Our scouting report on this season's most anticipated titles.
Zero to One: Notes on Startups, or How to Build the Future
by Peter Thiel with Blake Masters
Peter Thiel—the co-founder of PayPal, first investor in Facebook, and famed contrarian—shares lessons from his 18 years as a venture capitalist, hedge fund manager, and builder of billion-dollar companies. You won’t agree with everything, but you’ll see the business world through new eyes. (see excerpt here)
The Innovators: How a Group of Hackers, Geniuses, and Geeks Created the Digital Revolution
by Walter Isaacson
The mega-bestselling biographer of Steve Jobs takes a long view of the Internet revolution. Starting with the first computer program (written by a woman in the 1840s), the book profiles the people and the teams that brought us into the modern technological era (see excerpt here).
Open Secret: The Global Banking Conspiracy That Swindled Investors Out of Billions
by Erin Arvedlund
Remember the Libor scandal? (Who could forget?) From one of the first journalists to voice skepticism about Bernie Madoff comes a new look at the crisis’s other mind-boggling injustice: the largest price-fixing scandal in modern history—and the relatively small group of people who created it.
The Shifts and the Shocks: What We’ve Learned—and Have Still to Learn—From the Financial Crisis
by Martin Wolf
Elite incompetence? Check. Macroeconomic trends destabilizing the global financial system? Check. Ticking time bombs? Also check. The influential Financial Times columnist’s new book (out on the sixth anniversary of the crisis) has it all, plus a look at why recovery could still be a long way off.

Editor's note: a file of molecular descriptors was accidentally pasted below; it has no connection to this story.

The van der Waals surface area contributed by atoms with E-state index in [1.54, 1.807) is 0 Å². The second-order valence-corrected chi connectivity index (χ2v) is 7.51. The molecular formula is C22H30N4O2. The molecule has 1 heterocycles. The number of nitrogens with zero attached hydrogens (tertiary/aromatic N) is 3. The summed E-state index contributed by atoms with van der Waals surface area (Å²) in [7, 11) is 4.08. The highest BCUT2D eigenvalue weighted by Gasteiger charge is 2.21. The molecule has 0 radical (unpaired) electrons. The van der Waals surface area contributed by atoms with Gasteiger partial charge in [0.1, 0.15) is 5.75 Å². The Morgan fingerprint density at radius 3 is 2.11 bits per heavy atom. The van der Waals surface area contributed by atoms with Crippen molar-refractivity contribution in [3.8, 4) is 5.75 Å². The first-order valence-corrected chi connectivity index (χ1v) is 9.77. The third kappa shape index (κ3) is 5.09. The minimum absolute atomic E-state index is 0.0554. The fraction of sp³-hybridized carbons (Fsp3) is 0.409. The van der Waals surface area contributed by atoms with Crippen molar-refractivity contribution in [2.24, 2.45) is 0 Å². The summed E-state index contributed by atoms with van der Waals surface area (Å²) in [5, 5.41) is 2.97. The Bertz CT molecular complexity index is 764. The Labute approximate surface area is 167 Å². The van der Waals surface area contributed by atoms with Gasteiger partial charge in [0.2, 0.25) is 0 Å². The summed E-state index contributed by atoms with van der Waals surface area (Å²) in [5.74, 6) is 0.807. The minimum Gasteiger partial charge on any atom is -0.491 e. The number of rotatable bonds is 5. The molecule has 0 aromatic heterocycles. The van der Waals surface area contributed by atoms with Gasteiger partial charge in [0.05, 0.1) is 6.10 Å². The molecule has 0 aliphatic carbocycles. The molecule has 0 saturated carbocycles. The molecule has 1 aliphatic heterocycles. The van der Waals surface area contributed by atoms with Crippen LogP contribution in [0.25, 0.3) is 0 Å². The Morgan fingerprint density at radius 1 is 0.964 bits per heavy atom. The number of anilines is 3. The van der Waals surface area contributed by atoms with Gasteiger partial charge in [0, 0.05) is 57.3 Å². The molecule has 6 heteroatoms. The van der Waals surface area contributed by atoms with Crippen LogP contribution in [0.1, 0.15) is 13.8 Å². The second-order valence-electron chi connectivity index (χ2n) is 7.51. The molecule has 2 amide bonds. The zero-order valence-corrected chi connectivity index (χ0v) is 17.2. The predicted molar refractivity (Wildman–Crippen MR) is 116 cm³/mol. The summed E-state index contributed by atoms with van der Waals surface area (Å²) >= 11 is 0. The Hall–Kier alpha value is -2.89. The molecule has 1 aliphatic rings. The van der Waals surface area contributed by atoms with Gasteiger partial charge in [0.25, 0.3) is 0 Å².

Crazy Is a Compliment: The Power of Zigging When Everyone Else Zags
by Linda Rottenberg
CEO of a nonprofit that supports entrepreneurs primarily in emerging markets, Rottenberg pens an ode to the mad ones. Her organization, Endeavor, has coached 948 would-be business leaders (and says it has helped create 400,000 jobs). These are Rottenberg’s takeaways from 17 years of mentoring.
Being Mortal: Medicine and What Matters in the End
by Atul Gawande
The more we know about end-of-life care, the clearer it is that more medicine isn’t always better medicine. The New Yorker staff writer, practicing surgeon, and professor at Harvard Medical School tackles one of his profession’s (and perhaps humanity’s) most difficult questions.
Winners Dream: A Journey From Corner Store to Corner Office
by Bill McDermott with Joanne Gordon
This is not your typical exec: The CEO of the $22 billion German software giant SAP paid for college by buying (at age 16) and running a Long Island deli where he had worked part-time. His book of leadership stories and lessons has drawn fans from Jack Welch to Bono.
by Henry Kissinger
To invade or not to invade? The consummate realist statesman offers a look at the search for world order at a time when it seems as though there’s little order left. At the venerable age of 91, the former secretary of state presents both an examination of the past (including details from his own talks) as well as prognoses for the future.
All the Truth Is Out: The Week Politics Went Tabloid
by Matt Bai
The photo was too good not to run: the front-runner for the Democratic nomination for President in 1987 with a 29-year-old model in his lap. Bai, the former chief political correspondent for The New York Times Magazine and current Yahoo News columnist, argues that the ensuing media frenzy set the standard for the ones to come.
Me, Inc.: Build an Army of One, Unleash Your Inner Rock God, Win in Life and Business
by Gene Simmons
The only time it’s acceptable to take advice from someone in Kabuki makeup and a metal-plated codpiece is when he’s sold more than 20 million albums and has 10 platinum records. And let’s not get started on the thousands of Kiss licensing deals Simmons helped bring to the band.
This story is from the October 6, 2014 issue of Fortune.